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When institutions fail, Part 2: U.S. Supreme Court & bankruptcy

Top court out of touch with spirit of the law

Continued from a previous post

Here's how we ended the post "When institutions fail us: Mistakes of others can cause bankruptcy":
Unfortunately, the way the statute is written, at least one court has ruled that government employers are due more protection from the bankruptcy code than are employees of private business. An excerpt from section 525 reads, in part:
. . . a governmental unit may not deny, revoke, suspend, or refuse to renew a license, permit, charter, franchise, or other similar grant to, condition such a grant to, discriminate with respect to such a grant against, deny employment to, terminate the employment of, or discriminate with respect to employment against, a person that is or has been a debtor under this title or a bankrupt or a debtor under the Bankruptcy Act, or another person with whom such bankrupt or debtor has been associated, solely because such bankrupt or debtor is or has been a debtor under this title or a bankrupt or debtor under the Bankruptcy Act. . . .

Supreme Court questions intention of Congress

What that's referring to is an error in the U.S. Bankruptcy Code--as interpreted by the U.S. Supreme Court in the case of Rea v. Federated Investors. Actually, the Supreme Court's reading of the law was not about error on the part of Congress; the court held that legislators had intended a difference between government and private employees.

Supreme Court missed the boat

As I read it, I don't think so. To me, whoever wrote the passage about private employees most clearly intended that private employers not discriminate against either candidates for employment or current employees, simply on the basis of filing for the legal protection of the bankruptcy code. Following is the passage covering private employment:
(b) No private employer may terminate the employment of, or discriminate with respect to employment against, an individual who is or has been a debtor under this title, a debtor or bankrupt under the Bankruptcy Act, or an individual associated with such debtor or bankrupt, solely because such debtor or bankrupt—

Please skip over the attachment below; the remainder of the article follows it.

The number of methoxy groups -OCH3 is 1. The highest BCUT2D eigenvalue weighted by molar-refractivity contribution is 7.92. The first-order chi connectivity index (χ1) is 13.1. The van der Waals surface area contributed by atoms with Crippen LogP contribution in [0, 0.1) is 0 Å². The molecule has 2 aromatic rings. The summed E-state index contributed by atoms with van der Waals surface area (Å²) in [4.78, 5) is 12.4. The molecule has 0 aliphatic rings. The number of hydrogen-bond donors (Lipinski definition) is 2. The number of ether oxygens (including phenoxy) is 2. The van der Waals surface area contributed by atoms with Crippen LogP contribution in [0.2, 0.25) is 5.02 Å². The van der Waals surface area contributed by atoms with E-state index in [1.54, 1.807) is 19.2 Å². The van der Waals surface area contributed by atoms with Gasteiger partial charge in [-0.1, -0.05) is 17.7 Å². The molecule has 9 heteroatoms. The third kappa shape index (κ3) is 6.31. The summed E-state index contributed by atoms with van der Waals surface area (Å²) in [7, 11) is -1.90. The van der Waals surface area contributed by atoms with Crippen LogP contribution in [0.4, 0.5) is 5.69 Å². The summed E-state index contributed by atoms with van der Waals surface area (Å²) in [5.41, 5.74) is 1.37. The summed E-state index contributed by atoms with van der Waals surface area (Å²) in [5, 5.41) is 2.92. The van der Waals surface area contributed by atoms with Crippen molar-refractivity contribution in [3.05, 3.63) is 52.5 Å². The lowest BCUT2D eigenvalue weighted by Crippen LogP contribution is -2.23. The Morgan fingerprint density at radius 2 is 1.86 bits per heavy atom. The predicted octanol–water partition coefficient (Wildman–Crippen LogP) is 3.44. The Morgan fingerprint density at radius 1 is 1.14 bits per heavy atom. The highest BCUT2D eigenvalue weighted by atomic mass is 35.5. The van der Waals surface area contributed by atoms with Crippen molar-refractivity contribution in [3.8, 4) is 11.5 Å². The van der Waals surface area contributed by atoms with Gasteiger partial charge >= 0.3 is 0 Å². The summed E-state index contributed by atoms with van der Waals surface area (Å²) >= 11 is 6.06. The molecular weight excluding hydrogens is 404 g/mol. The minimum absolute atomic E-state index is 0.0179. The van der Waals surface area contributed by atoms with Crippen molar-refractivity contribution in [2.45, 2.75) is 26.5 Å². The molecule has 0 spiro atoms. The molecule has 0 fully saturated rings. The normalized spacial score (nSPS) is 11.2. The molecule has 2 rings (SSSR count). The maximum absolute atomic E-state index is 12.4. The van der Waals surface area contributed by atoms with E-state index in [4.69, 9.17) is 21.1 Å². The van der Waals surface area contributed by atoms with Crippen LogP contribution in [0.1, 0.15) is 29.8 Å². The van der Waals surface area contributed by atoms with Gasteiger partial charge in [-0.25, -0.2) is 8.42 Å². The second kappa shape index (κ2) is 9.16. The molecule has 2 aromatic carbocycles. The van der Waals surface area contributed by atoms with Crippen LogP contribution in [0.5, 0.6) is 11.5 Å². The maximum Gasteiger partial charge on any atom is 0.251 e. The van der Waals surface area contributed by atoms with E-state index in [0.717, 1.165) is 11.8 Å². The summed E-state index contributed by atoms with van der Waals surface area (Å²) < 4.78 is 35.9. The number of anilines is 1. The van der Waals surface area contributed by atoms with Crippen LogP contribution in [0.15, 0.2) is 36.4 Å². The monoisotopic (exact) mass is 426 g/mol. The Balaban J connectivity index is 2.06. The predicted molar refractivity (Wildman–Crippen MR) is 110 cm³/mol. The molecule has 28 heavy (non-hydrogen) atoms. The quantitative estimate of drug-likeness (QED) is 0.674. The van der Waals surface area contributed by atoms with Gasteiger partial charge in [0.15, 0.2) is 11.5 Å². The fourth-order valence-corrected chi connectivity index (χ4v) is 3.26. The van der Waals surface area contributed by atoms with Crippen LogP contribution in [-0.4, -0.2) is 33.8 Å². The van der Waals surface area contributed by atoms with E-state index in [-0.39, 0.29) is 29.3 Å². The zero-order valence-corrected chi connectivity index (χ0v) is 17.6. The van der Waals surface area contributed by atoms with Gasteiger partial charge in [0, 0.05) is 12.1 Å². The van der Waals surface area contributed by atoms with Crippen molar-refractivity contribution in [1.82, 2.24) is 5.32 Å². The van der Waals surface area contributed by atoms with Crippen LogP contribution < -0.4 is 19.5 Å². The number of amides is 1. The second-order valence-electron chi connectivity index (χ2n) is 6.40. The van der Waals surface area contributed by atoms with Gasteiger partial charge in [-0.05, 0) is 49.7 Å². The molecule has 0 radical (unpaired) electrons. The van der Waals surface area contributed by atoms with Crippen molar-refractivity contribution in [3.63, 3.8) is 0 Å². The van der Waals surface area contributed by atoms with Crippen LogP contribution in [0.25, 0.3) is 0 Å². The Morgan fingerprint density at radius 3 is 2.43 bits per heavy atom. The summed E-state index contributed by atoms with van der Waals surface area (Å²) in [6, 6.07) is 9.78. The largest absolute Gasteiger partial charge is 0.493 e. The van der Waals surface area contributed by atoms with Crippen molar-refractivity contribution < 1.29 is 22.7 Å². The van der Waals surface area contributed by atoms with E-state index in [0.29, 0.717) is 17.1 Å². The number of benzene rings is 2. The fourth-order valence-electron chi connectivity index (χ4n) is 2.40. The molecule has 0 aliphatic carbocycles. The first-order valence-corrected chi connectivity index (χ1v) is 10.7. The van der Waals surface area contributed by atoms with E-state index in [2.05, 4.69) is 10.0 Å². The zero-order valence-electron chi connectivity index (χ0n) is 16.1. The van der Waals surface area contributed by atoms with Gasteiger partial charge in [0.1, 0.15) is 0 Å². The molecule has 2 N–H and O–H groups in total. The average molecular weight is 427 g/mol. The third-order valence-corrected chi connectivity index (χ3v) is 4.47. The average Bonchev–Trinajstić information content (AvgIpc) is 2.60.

(1) is or has been a debtor under this title or a debtor or bankrupt under the Bankruptcy Act;

(2) has been insolvent before the commencement of a case under this title or during the case but before the grant or denial of a discharge; or

(3) has not paid a debt that is dischargeable in a case under this title or that was discharged under the Bankruptcy Act.

All you need is an understanding of the language

I defy anybody to find a passage or clause in that language that makes a distinction in favor or government employees over private employees. For one, why would anyone make such a distinction? Second, the language in part (b) is sufficiently, simultaneously both 1) broad and 2) precise that no misunderstanding should occur: "no private employer may terminate . . . or discriminate with respect to employment against . . . ." No, I'm not a lawyer, but I can dang sure read English, and that passage says the law is supposed to protect private employees from bankruptcy discrimination.

The hinge phrase: 'deny employment'--it's a red herring

What the court found, however, is explained in the following passage (with my emphasis added), from a bankruptcy law site:
The court noted that section 525(a) forbids a governmental employer from denying employment based upon bankruptcy, while section 525(b) forbids a private employer from terminating employment or discriminating in employment based on bankruptcy.  The phrase “deny employment to” was found in section 525(a) but not in section 525(b). The court found that Congress must have had a reason for omitting this phrase from section 525(b).  Accordingly, it held that private employers were allowed to discriminate in hiring based upon bankruptcy, and the debtor’s discrimination case was dismissed.

As the old cartoon remarked: bologna, bologna, baloney: Congress most emphatically did not omit a phrase--it simply substituted the phrase "or discriminate with respect to employment against, an individual . . ."

A lopsided argument

In short, the Supreme Court majority was digging hard for an excuse to once again come down on the side of corporations against individual employees.

We've seen similar decisions, for example, the ruling that "corporations are people" in regard to funding political campaigns, and we've seen it with legislation against the so-called "cram-down powers" that limit bankruptcy judges' responses to modifying terms of a loan on a primary residence--even though they can cram down terms on vacation homes, snowmobiles, etc.--even yachts.

Consult with your attorney

If you're considering filing for the powerful protection of the bankruptcy code, I wouldn't let this deter me unless you're in a particularly sensitive area of the financial sector. However, if it troubles you at all, you should certainly consult with a trained, experienced bankruptcy attorney about your specific situation.

Beyond that, I would hope you will get involved in the political process and use your vote to make the laws fair for everyone.

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